How to Produce a Downtempo, Trip Hop Beat
Recently I have been putting together quite a few downtempo, trip hop style beats for various projects and I thought it might be useful for me to share the basic process I use to get things started.
Be aware this is just the foundation for a beat and only one way of doing it, styles and technique will vary massively from project to project ... but I figured some of you may find the techniques used here useful. I have used Cubase with stock plug-ins and instruments here but the techniques could easily be ported to any other DAW.
Step 1: Load a Groove Agent One and Create a Basic Pattern
Ok, so I started by loading up a Groove Agent One and one of its excellent stock kits. I then played a basic pattern using a MIDI keyboard. This will act as a skeleton for the beat and it's highly likely the pattern will need to be changed as new elements are added.
The Groove Agent One is loaded up.
You might notice that the pattern is pretty strictly quantised to 16ths. This seemed to work here but you may want to start with some swing or a custom groove.
Our simple new pattern.
The initial MIDI based beat.
Step 2: Add a Break or Loop
A really quick way of filling out any beat and adding some extra groove, is to use a loop. This doesn't always work but it's worth experimenting with. In this case I used a vinyl style break and mixed it at a pretty low level against the original beat and filtered off some low end to ensure the original kick drum could breathe.
The loop is added.
...and then mixed.
Some low end is removed.
The loop is mixed well but the patterns clash slightly.
Step 3: Edit the Original Pattern
The original MIDI pattern is now slightly tweaked to 'fit' with the new break. Essentially all I did was move a kick and a few snares around at the end of the 4 and 8 bars respectively. This felt a little more natural and seemed to flow more.
The original pattern is edited slightly.
... and a little more.
The loop mixed without he edited MIDI.
Step 4: Cutting Percussion Sounds From a Loop.
Next up I wanted to add some percussion, I decided that I would cut a few sounds out of a loop. This is a different approach to just loading up a raw sample and can give you a slightly different sound.
A new loop is imported.
I started by loading another loop that contained some percussion elements I liked. You'll notice by the small symbol in the bottom left of the region that this loop contains tempo data and will remain locked at any BPM.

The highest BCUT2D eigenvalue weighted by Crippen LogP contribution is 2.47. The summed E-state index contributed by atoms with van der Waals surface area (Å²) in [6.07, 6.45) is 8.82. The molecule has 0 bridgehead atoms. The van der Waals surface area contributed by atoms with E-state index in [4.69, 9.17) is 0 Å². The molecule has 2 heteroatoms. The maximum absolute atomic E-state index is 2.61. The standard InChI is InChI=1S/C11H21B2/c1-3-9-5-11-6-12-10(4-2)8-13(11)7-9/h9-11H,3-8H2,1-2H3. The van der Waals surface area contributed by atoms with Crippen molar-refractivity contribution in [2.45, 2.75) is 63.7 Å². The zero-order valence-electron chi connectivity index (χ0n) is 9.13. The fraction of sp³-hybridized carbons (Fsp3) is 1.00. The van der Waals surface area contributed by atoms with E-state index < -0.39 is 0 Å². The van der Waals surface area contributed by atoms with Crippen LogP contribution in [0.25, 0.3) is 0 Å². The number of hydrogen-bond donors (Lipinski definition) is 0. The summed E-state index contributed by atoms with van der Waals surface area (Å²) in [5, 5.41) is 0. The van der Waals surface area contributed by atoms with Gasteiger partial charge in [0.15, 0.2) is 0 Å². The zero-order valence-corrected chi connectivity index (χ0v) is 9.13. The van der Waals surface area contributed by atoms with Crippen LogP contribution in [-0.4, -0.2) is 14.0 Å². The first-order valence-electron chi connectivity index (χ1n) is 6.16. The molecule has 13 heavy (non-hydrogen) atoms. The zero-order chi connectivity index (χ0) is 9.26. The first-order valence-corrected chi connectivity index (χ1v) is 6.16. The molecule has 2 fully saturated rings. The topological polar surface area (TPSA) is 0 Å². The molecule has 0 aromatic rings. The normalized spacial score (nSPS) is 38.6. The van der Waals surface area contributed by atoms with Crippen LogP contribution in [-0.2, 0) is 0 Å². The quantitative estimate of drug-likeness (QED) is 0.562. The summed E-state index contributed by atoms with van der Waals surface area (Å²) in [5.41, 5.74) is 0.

This loop is in musical mode.
On double clicking the loop you are presented with some editing options in the left hand side of the display. Go straight for the sensitivity slider. Increasing this will give you automatically placed markers on each transient, much like Recycle. You can add or remove any markers that have been wrongly placed or missed.
Raising the sensitivity
New markers are placed.
Now hit create slices, Cubase will ask you if you want to exit musical mode, hit ok and move back to the arrange window. Now when you double click your loop you will see it has been cut into slices for you, very handy!
Exit musical mode.
And boom! your slices are created.
I then opened a second Groove Agent One and dragged the newly sliced loop to the first pad. Each slice is then mapped on consecutive pads. This is a god send and an extremely useful workflow feature. Your sounds are now ready to play via keyboard or set of pads.
Your new slices, easily mapped to a Groove Agent One's pads.
You might notice that in the final project I have bounced the output of this Groove Agent One, this is because the system used for loading custom kits requires and export and import and is not saved directly with your project. Something Steinberg tell me is 'a slight limitation'. Hopefully this will be sorted in a future update.
Step 5: Programming the Percussion Pattern
Next up I programmed a basic pattern with one of the slices from the loop.
The basic pattern.
The new percussion part in action.
Step 6: Adding Some Synced Stereo Delay and Swing
When played back using a straight 1/16th quantise, everything sounded a touch machine like so I decided to add some swing and to o open up the percussion sequence further I added some stereo delay, this gave the whole loop a 'pacey', running feel.
Some stereo delay is added.
And some swing for some extra groove.
The percussion is greatly enhanced by some effects and swing.
Step 7: Crashes and Fills
At this point a couple of crashes were mixed for impact at the start of each four bars. I also added a .rex drum fill sample and trimmed it to size. These sounds were then mixed to a good relative level and some low end removed from the crashes.
Some crashes and fill are mixed.
The crashes and fill in action.
Step 8: Group your drums.
At this point all the drum sounds (bar the crashes) were grouped. This meant I was able to apply a vintage compressor and some valve distortion and this added some grit and extra punch to proceedings.
The main drum parts are grouped
... and then are treated with a compressor and tube emulation.
The drum group with extra crunch!
Step 9: The Finished Beat
Finally A maximiser/limiter and an a dithering plug-in were added to the master buss to represent a light mastering job.
Some light mastering processing is added
Try your own beat and add some extra effects hits and some automation. A beat made in this way can be constructed quickly and easily edited.
The final mastered loop
The final loop in the arrange window view.
And in the mixer
- Cubase Source Files